- - -

The second interpretation is corporate. The corruption of the scribes, and the damage they do, is inevitable, and terrible.

Not all scribes were corrupt. The Scribe with whom Jesus was speaking last week was “not far from the Kingdom of God,” which is far from corrupt. (12:34) Not all car salesmen are corrupt; the stereotype is  dangerous and unfair. I knew a car salesman. He was agonising over his future—  back when we were both young enough to be at youth camp together. “I am supposed to sell new cars,” he told me. “How can I keep doing this? It is economic madness! I would never buy a new car. I buy an old car, keep it till it gives trouble, and then sell it. The amount of money I don’t spend and lose for the sake of something ‘new’ is staggering.”

Here was an honest man in a flawed system. There are dishonest people in the system, too, but the real problem is the system!

What are we doing as a church, if beggar widows increase their ruination by giving to the church, and we accept their gift?

I quote at length from Brian Stoffregen’s reflection. (He quotes Ched Myers,  who quotes others. This is the trickle down theory of academe. Trickle down does not work for the poor, but it works well for the propagation of corruption.)

Myers (Binding the Strong Man) ... [quotes] ... Wright:

The last episode in the temple is a story of a widow being impoverished by her obligations to the temple cultus (12:41-44). Long mishandled as a quaint vignette about the superior piety of the poor, Wright has shown that Jesus' words should be seen "as a downright disapproval and not as an approbation"

The story does not provide a pious contrast to the conduct of the scribes in the preceding section (as is the customary view); rather it provides a further illustration of the ills of official devotion. Jesus' saying is not a penetrating insight on the measuring of gifts; it is a lament. . . . Jesus condemns the value system that motivates her action, and he condemns the people who conditioned her to do it [p. 262]. [p. 321]

Myers concludes this section by stating: "The temple has robbed this woman of her very means of livelihood (12:44). Like the scribal class, it no longer protects widows, but exploits them. As if in disgust, Jesus "exits" the temple -- for the final time (13:1a)." [p. 322]

Note that immediately after this story Jesus foretells the destruction of the temple. Could that be a reference to the ending of exploitation of the poor and vulnerable?

And Brian concludes

With many of our congregations involved in stewardship campaigns at this time of the year, what should we tell our poorer members? What should we ask of them?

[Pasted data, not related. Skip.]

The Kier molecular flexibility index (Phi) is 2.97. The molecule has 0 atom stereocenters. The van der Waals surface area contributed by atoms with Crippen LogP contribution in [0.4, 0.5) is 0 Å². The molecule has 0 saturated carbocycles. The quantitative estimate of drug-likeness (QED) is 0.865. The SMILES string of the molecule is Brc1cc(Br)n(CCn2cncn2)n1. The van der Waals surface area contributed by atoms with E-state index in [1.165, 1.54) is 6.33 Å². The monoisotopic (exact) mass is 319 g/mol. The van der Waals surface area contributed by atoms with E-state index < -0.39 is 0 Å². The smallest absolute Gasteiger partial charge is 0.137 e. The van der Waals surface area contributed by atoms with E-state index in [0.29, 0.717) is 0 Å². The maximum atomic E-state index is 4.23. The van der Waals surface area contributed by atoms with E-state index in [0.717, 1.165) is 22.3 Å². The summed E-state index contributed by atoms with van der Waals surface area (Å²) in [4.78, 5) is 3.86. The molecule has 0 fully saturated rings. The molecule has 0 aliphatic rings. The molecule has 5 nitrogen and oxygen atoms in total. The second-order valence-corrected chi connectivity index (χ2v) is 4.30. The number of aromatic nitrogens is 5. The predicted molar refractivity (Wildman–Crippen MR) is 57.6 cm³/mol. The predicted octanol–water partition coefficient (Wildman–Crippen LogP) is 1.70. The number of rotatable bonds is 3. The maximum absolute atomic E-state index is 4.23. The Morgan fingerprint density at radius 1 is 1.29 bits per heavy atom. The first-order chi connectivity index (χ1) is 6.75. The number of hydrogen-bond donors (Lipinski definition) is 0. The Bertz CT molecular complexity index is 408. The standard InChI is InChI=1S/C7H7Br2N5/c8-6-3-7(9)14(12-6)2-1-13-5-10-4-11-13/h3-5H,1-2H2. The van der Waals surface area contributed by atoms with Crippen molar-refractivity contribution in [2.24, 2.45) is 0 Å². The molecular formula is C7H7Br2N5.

The woman’s devotion is undoubted. But we have taught her, in part, to increase her poverty in the name of God. “They kill the widow and the stranger...” (Ps 94:6) Families are destroyed by husbands at too many meetings and working bees, or wives working too long in the church office. Except it is not the husband or the wife, it is the church. Young women are destroyed by the structures; it has been happening all my life and I am only finally seeing.

The ethos, even if not official, when I began,  persuaded theological students to sell their house to fund their training. I say, if you candidate, don’t even tell them you have a house, because somewhere a  parish will hang you out to dry and leave you with nothing. Been there. (And God bless Judith, Margaret and Marelle, who saved us.)

And the system corrupts Truth and says the victim has lost their faith. As I struggled to survive a near fatal rejection, and while my faith was being mended and strengthened, the word was spreading across the church that I had lost my faith and become an atheist.

In this picture of a more fundamental corruption, those “inadequate people seeking power” (Loader) are often tolerated, and even encouraged,  by other inadequate people seeking an inadequate God. Great is their rage and destructiveness when they see they have idolised God and gotten only a poor minister.

And in the middle of it all those who are true become the “collateral damage” of the church; the ones we deny we have destroyed.

I once saw a man stand firm under fire and give everything he had. What an appalling thing if the widow was doing this, too, with her two coins, and it turned out we had built a temple which turned her love into a lie!

It would deserve its destruction. 

Andrew Prior

Direct Biblical quotations in this page are taken from The New Revised Standard Version Bible, copyright 1989, Division of Christian Education of the National Council of the Churches of Christ in the United States of America. Used by permission. All rights reserved. Please note that references to Wikipedia and other websites are intended to provide extra information for folk who don't have easy access to commentaries or a library. Wikipedia is never more than an introductory tool, and certainly not the last word in matters biblical!